How mindfulness meditation helps you forgive

Posted By Sonia Rosa  
21:46 PM

When I was travelling through Italy, I had a few encounters with people that I hadn’t experienced before. In the past, I had worked with difficult people and been mistreated at work, bullied even. Most of us have experienced a toxic work environment or a toxic relationship at some point in our lives.

However, never before had I worked with people who criticised me in public, in front of other people, loudly and constantly. As a trainee sous-chef, everything I did wasn’t good enough. Worse still, no one said anything or stopped the head chefs from talking the way they did. It was like this behaviour was expected.

The head chefs bickered about any mistake someone made. As an intern - unpaid, may I add - I felt I was expected to know without being told how a kitchen worked and how to do everything. There was little teaching going on. In one restaurant, the head chef was very reluctant to answer any questions I had or to explain the recipes. It felt like he was doing me a favour even talking to me.

These were just some of the toxic experiences I had whilst attempting to live the life of my dreams. Learning to be a chef in Italy was what I had wanted to do for so long.


The end of my dream

I had a vision of what the whole experience would look like. I, in my chef clothes and hat with a tea towel hanging out of my jacket pocket, perfecting my cooking and working the kitchen as a chef, calling out orders and communicating with other cooks to ensure everything was ready for each meal. I started to feel very disappointed when things weren’t turning out like how I’d imagined.

I worked in two restaurants before I finally gave up on my dream. I ended my internship early and felt very low. My self-esteem had taken a hammering, I didn’t feel good about who I was, I believed I had little skills. Worse still, I was worried about returning home to the job I had so desperately wanted to escape.

My plans had fallen into disarray and I blamed the people who were meant to guide me, not abuse me. I felt I had to start from scratch again.

The feelings of lowness turned to bitterness. I was angry and I hated what this was doing to my body. I was eating too much and putting on weight. I was waking up in the morning sad and full of anxiety. I hadn’t felt this way for a long, long time and it was ruining my experiences in beautiful Italy.


What was the answer?

I remembered my mindfulness meditation training and decided to look through my recordings of meditations. I found the Loving Kindness meditation.

One afternoon, on a warm sunny day, I sat down on the couch and played this meditation. It had been a while since I had practised the Loving Kindness meditation and it was never one that I did regularly. But this time I knew it was one I needed more than anything.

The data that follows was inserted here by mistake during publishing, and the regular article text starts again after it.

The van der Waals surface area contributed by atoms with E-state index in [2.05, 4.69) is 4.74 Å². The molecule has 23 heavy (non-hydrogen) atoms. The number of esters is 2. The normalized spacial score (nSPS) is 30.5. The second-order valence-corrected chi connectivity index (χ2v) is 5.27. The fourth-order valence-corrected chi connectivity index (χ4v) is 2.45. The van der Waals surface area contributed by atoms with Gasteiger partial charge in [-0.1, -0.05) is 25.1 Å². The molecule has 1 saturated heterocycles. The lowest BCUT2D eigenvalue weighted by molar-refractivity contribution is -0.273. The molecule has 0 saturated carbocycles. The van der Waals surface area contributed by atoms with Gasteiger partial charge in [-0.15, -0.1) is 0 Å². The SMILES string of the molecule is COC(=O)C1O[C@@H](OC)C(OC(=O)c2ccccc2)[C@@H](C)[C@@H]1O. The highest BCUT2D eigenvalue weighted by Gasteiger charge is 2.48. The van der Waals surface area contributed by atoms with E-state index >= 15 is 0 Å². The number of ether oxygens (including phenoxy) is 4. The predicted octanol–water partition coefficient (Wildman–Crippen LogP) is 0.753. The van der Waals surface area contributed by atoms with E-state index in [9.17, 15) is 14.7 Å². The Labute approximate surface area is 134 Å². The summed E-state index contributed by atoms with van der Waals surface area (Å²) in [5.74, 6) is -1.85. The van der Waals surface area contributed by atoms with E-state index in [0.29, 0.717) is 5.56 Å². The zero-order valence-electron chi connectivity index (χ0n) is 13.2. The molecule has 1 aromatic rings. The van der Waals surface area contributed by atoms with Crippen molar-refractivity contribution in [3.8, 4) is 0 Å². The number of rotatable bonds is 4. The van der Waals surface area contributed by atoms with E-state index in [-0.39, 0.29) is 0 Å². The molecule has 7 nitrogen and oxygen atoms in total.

Over the next few days, I spent at least twenty minutes each day sharing loving kindness with the people who I struggled to work with or the people I felt had wronged me or abused me. Overall, I shared loving kindness with the whole situation I was in: my dream life cooking in Italy not working out as I had planned. My situation had turned into a disaster but I mediated on it and forgave myself for things not working out the way I expected.  I had to accept that maybe this was how it was all meant to be.

A few weeks passed and I began to feel better. The anger dissipated and I started to look for opportunities rather than dwelling on things that had occurred that I couldn’t change.

I finished the first draft of my memoir and the publication of my first book was underway. This was another dream of mine.

I began to feel lighter, more relaxed and happier again. I know this sounds cliché, but I understood that I couldn’t change the people I worked with. I could only change my reaction to them. Also, I wasn’t going to let them ruin the rest of my trip.

You’d be surprised to know that most people don’t spare a thought for you after you leave. So don’t spare a thought for them and let them ruin the rest of your life.


The meaning of forgiveness

Forgiveness doesn’t mean you have to forget what happened. Or that you have to become friends with the person or people who wronged you. Absolutely not! Forgiveness means letting go of your feelings towards what happened to you and improving how you feel about yourself. In many respects, forgiveness is more about forgiving yourself than the other person.

Another aspect of mindfulness practice and mindful living is learning to see the situation from another person’s point of view. We are all human and we are all battling something in our private lives. Some of us worse than others, although this can be subjective.

Mindful living teaches us that when we’re caught in a difficult situation, before reacting, we should stop and reflect. In the case where you may be experiencing toxicity from another person, stop and think about what might be occurring in that person’s life that causes them to behave that way. Maybe a loved one is sick or has died. Or their life is not turning out the way they planned. There are so many things that could be going on for them. We know about these situations because they happen to us all. True, not all of us turn into toxic people, but we are not all the same with the same level of strength and resilience.

 Remember this isn’t an excuse for people’s behaviour. It especially isn’t an excuse for violent or abusive behaviour. I didn’t excuse the behaviour of the chefs who were being abusive. Instead, I left the internships, forgave and moved on to other things. I didn’t let the pain and hurt of what happened dictate the rest of my trip and, most certainly, the rest of my life.

This is about finding ways to let go and live your best life. And not let the burdens of other people become your burdens.